Effects of CPAP therapy on cognitive and psychomotor performances in patients with severe obstructive sleep apnea: a prospective 1-year study
- 141 Downloads
We prospectively investigated the effects of continuous positive airway pressure (CPAP) on long-term cognitive and psychomotor performances, and excessive daytime sleepiness in severe obstructive sleep apnea (OSA) patients.
A total of 40 patients were recruited and 23 patients with severe OSA fully completed the study protocol to investigate the effects of CPAP therapy on psychomotor performance at 1, 3, and 6 months and 1 year following initiation of the therapy. Psychomotor CRD-series tests measuring reaction times of light stimulus perception, solving simple arithmetic operations, and complex psychomotor limb coordination, were used in this study. The data collected following CPAP therapy were compared to baseline values prior to the CPAP treatment for each patient.
All of the measured variables improved following CPAP treatment. However, the most pronounced effect was observed in improvement of reaction times to complex psychomotor limb coordination test (p < 0.05). Self-reported evaluation of excessive daytime sleepiness measured by Epworth Sleepiness Scale (ESS) showed significant decrease from 10.0 ± 1.1 before to 3.5 ± 0.5 (p < 0.001), after 1 year on CPAP therapy.
The CPAP therapy improved cognitive and psychomotor performance on CRD-series tests with the most significant improvement observed in complex psychomotor limb coordination of severe OSA patients.
KeywordsObstructive sleep apnea Continuous positive airway pressure Cognitive Psychomotor Sleepiness
The authors wish to thank Jelena Baricevic and Dijana Radanovic bacc. med. techn. for their technical assistance.
Croatian Science Foundation provided financial support in the form of grant #IP-11-2013-5935 funding.
The sponsor had no role in the design or conduct of this research.
Compliance with ethical standards
Conflict of interest
The authors declare that they have no conflict of interest.
All procedures performed in studies involving human participants were in accordance with the ethical standards of the institutional and/or national research committee (Ethics Committee of the University of Split School of Medicine (USSM)) and with the 1964 Helsinki declaration and its later amendments or comparable ethical standards.
Informed consent was obtained from all individual participants included in the study.
- 1.American Academy of Sleep Medicine Aiawt, SOCIETY ESR, RESEARCH JSOS, SOCIETY LAS (2014) International Classification of Sleep Disorders – Third Edition (ICSD-3)Google Scholar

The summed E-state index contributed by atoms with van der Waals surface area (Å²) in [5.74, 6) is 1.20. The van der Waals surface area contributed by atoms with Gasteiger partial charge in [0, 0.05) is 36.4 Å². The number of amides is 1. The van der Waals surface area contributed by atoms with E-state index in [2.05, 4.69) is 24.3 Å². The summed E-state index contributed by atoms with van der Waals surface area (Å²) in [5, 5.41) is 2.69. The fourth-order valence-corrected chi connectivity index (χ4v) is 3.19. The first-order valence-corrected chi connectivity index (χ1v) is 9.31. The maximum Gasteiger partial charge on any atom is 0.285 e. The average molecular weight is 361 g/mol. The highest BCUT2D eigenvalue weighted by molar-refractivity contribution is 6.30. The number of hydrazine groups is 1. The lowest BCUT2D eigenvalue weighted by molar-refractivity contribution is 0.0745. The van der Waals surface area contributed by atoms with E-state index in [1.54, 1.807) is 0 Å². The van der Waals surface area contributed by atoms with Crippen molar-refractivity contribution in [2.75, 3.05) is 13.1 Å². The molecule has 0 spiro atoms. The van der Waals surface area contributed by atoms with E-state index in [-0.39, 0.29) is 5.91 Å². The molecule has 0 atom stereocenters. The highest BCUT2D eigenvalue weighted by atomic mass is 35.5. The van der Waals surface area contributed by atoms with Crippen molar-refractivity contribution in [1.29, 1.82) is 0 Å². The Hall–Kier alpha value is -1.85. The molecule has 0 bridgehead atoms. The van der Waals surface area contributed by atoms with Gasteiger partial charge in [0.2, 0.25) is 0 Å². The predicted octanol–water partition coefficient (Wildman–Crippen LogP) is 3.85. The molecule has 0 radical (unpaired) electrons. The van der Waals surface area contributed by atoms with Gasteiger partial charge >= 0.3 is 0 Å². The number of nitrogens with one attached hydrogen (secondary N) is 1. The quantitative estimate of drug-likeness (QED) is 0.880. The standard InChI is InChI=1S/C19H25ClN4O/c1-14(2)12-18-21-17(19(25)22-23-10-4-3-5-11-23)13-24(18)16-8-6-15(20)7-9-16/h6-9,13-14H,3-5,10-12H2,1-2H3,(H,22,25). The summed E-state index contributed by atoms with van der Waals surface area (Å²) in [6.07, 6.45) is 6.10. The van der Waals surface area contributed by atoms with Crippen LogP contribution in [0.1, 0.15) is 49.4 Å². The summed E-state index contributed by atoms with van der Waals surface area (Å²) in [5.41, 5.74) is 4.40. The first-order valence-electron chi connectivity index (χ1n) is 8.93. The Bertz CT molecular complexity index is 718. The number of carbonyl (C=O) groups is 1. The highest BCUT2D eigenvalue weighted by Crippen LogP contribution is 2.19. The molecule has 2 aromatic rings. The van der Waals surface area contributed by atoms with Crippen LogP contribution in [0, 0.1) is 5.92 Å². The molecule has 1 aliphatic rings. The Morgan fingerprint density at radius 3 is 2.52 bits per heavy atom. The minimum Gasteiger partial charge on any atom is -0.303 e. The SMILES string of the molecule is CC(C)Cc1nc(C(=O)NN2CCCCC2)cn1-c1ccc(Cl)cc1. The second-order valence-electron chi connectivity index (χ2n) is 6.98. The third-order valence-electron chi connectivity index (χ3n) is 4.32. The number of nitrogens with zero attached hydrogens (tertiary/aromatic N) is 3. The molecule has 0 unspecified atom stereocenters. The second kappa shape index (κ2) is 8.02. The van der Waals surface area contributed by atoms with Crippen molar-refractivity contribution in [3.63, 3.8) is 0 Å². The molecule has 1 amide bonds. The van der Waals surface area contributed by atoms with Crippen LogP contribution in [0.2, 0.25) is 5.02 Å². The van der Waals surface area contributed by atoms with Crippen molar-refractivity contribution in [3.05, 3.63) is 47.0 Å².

- 8.Knoepke CAM (2009) Proposed mechanism of cognitive dysfunction in obstructive sleep apnea. Primary Psychiatry 16(10):51–66Google Scholar
- 9.Verstraeten E, Cluydts R, Pevernagie D, Hoffmann G (2004) Executive function in sleep apnea: controlling for attentional capacity in assessing executive attention. Sleep 27(4):685–693Google Scholar
- 13.Karanovic N, Carev M, Kardum G, Pecotic R, Valic M, Karanovic S, Ujevic A, Dogas Z (2009) The impact of a single 24 h working day on cognitive and psychomotor performance in staff anaesthesiologists. Eur J Anaesthesiol 26(10):825–832. https://doi.org/10.1097/EJA.0b013e32832bb6e4 CrossRefGoogle Scholar
- 14.Petri NM, Dropulic N, Kardum G (2006) Effects of voluntary fluid intake deprivation on mental and psychomotor performance. Croat Med J 47(6):855–861Google Scholar
- 16.Galic T, Bozic J, Pecotic R, Ivkovic N, Valic M, Dogas Z (2016) Improvement of cognitive and psychomotor performance in patients with mild to moderate obstructive sleep apnea treated with mandibular advancement device: a prospective 1-year study. J Clin Sleep Med : JCSM : Off Publ Am Acad Sleep Med 12(2):177–186. https://doi.org/10.5664/jcsm.5480 Google Scholar
- 17.Epstein LJ, Kristo D, Strollo PJ, Jr., Friedman N, Malhotra A, Patil SP, Ramar K, Rogers R, Schwab RJ, Weaver EM, Weinstein MD (2009) Clinical guideline for the evaluation, management and long-term care of obstructive sleep apnea in adults. J Clin Sleep Med 5 (3):263–276Google Scholar
- 19.Kushida CA, Littner MR, Morgenthaler T, Alessi CA, Bailey D, Coleman J, Jr., Friedman L, Hirshkowitz M, Kapen S, Kramer M, Lee-Chiong T, Loube DL, Owens J, Pancer JP, Wise M (2005) Practice parameters for the indications for polysomnography and related procedures: an update for 2005. Sleep 28 (4):499–521Google Scholar
- 20.Drenovac M (2001) An analysis of some attributes of the dynamics of mental processing. Rev Psychol 8:61–67Google Scholar
- 21.Quan SF, Wright R, Baldwin CM, Kaemingk KL, Goodwin JL, Kuo TF, Kaszniak A, Boland LL, Caccappolo E, Bootzin RR (2006) Obstructive sleep apnea-hypopnea and neurocognitive functioning in the sleep heart health study. Sleep Med 7(6):498–507. https://doi.org/10.1016/j.sleep.2006.02.005 CrossRefGoogle Scholar
- 28.Kushida CA, Nichols DA, Holmes TH, Quan SF, Walsh JK, Gottlieb DJ, Simon RD, Jr., Guilleminault C, White DP, Goodwin JL, Schweitzer PK, Leary EB, Hyde PR, Hirshkowitz M, Green S, McEvoy LK, Chan C, Gevins A, Kay GG, Bloch DA, Crabtree T, Dement WC (2012) Effects of continuous positive airway pressure on neurocognitive function in obstructive sleep apnea patients: the apnea positive pressure long-term efficacy study (APPLES). Sleep 35 (12):1593–1602. doi: https://doi.org/10.5665/sleep.2226